But I think I've got most of those to work neatly.

The only real problem is script attributes, which I can't create on the fly. But I have to accept that as a limitation of Quest.

(The strings don't have visible "name=value" type text in them for the player to examine because I'm passing them through a javascript implementation of the LZW (zip) algorithm first, and then encoding them as either base64 (6 bits per character) or fullrange UTF16)

Heh… I thought updating data blocks would be the hard part. So if you decide to add an extra stat to a game later on, or an extra question at character creation, you can still load an older save and it will do the calculations or ask the extra question before proceeding with the game.

Turns out it's easy. I even worked in a simplified version of my ShowMenu hacks, so that if you call ShowMenu in the update script to ask the player extra questions, it will wait for an answer before running the next update.

Nearly ready to test now; 704 lines of code, plus 60 in the javascript file.

fingers crossed

A challenge worthy of mrangel!

Oh! This sounds really amazing.

How is it different from Save/Load and could any game use it?

You could always go the "typewriter" route like in Resident Evil where player's are only allowed to save in certain locations? Just a thought :D

I super appreciate your hard work Mr.Angel. I wouldn't mind paying you for it either on behalf of everyone who uses Quest.


Also, I would love to test it. If it works on my game it'll likely work on every other one lol xD So let me know when you're ready for some guinea pigs!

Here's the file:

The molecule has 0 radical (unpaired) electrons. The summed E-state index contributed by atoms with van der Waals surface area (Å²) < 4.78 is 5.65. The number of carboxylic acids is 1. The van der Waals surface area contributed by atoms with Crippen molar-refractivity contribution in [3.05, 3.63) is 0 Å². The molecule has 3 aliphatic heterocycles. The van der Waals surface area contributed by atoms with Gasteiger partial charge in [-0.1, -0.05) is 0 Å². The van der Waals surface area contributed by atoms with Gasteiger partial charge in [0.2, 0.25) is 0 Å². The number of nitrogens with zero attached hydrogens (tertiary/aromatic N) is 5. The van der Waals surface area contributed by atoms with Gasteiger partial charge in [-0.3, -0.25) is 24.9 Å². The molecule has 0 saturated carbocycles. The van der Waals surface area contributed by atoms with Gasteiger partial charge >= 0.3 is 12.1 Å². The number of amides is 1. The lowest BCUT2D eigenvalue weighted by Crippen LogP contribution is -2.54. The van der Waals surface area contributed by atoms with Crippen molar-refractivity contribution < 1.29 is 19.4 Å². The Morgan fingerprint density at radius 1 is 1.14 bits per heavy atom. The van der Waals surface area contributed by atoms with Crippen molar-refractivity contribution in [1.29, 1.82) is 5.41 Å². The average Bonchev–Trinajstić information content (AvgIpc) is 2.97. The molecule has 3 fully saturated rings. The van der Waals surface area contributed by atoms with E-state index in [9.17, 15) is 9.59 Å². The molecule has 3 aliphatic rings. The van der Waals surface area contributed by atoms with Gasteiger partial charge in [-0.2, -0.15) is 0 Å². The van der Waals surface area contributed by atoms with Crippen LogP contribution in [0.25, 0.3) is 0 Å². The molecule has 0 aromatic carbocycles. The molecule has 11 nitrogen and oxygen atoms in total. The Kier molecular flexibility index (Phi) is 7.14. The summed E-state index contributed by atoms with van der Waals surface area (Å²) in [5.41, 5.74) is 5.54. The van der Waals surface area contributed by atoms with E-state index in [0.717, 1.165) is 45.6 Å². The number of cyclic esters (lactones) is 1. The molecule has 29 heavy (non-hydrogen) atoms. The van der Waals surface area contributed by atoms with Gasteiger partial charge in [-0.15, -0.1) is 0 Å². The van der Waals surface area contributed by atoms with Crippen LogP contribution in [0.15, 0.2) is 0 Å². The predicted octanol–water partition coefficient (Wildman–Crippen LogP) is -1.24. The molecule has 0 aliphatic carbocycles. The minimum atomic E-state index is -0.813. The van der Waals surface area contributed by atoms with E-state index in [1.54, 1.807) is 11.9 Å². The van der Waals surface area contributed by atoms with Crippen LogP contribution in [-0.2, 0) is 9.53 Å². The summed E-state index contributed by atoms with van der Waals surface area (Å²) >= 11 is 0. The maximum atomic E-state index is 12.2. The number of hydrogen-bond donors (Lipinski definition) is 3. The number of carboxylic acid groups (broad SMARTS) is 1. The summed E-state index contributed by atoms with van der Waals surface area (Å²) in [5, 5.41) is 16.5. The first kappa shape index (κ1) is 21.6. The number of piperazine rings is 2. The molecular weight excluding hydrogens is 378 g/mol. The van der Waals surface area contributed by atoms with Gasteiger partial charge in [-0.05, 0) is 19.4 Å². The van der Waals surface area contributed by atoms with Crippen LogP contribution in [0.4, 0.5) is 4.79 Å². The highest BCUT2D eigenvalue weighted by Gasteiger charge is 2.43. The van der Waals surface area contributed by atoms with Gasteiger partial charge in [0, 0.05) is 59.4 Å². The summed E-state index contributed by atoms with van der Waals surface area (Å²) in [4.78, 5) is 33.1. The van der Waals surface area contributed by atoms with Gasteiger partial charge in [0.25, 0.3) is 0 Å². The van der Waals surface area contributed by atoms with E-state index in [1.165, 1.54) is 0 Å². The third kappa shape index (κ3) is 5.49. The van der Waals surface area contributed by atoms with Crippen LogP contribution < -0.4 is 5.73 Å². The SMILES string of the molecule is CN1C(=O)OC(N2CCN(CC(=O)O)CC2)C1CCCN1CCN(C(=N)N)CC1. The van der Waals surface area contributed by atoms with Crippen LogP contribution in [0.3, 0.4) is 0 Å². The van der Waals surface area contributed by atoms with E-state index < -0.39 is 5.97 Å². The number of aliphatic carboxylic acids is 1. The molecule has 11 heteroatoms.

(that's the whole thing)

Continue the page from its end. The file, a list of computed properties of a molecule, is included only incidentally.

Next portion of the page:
Thanks :)

It'll likely be a while still; I think I'm nearly there, but there's a lot of unit testing needed; especially when it comes to creating and destroying clones, and object attributes.

Ah okay!

So a couple of weeks you think? Or maybe less :D Maybe a month? Sorry, I'm super excited about this and can't wait to test it.


I don't know how long it might be; depends on my health as well as how much time is taken up by ongoing legal issues. At some point I'll have to get a Windows machine set up for testing; and even though I'm somewhere near the end of the initial coding, I have no idea how many issues might show up when I come to test it in different environments.

I hope I'll have something in a couple of weeks, but I can't make any promises. Lately it seems that deadlines or people waiting on me cause too much anxiety and my short-term memory goes to pieces, which isn't so conducive to coding. It shouldn't take too long, so long as it's just me and the code; but whether I'll get that much time is another matter.

One possible issues is that because I'm saving the state of the game at startup, the memory footprint will increase. I'm hoping this won't be too large an issue.